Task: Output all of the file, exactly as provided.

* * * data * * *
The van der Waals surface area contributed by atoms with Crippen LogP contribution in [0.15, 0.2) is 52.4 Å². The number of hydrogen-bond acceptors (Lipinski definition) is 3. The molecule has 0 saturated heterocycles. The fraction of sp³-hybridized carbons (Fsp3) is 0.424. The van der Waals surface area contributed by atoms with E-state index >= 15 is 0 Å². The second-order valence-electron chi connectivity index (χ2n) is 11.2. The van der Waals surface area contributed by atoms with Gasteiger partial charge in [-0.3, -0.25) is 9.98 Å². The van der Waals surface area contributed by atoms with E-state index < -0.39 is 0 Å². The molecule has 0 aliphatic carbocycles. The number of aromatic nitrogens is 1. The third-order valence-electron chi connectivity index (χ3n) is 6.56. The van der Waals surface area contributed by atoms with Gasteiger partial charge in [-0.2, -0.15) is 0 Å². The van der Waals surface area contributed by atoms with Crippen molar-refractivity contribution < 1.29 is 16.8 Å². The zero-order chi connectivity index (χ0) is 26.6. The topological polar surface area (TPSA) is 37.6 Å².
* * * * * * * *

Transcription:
The van der Waals surface area contributed by atoms with Crippen LogP contribution in [0.15, 0.2) is 52.4 Å². The number of hydrogen-bond acceptors (Lipinski definition) is 3. The molecule has 0 saturated heterocycles. The fraction of sp³-hybridized carbons (Fsp3) is 0.424. The van der Waals surface area contributed by atoms with E-state index >= 15 is 0 Å². The second-order valence-electron chi connectivity index (χ2n) is 11.2. The van der Waals surface area contributed by atoms with Gasteiger partial charge in [-0.3, -0.25) is 9.98 Å². The van der Waals surface area contributed by atoms with E-state index < -0.39 is 0 Å². The molecule has 0 aliphatic carbocycles. The number of aromatic nitrogens is 1. The third-order valence-electron chi connectivity index (χ3n) is 6.56. The van der Waals surface area contributed by atoms with Gasteiger partial charge in [-0.2, -0.15) is 0 Å². The van der Waals surface area contributed by atoms with Crippen molar-refractivity contribution < 1.29 is 16.8 Å². The zero-order chi connectivity index (χ0) is 26.6. The topological polar surface area (TPSA) is 37.6 Å².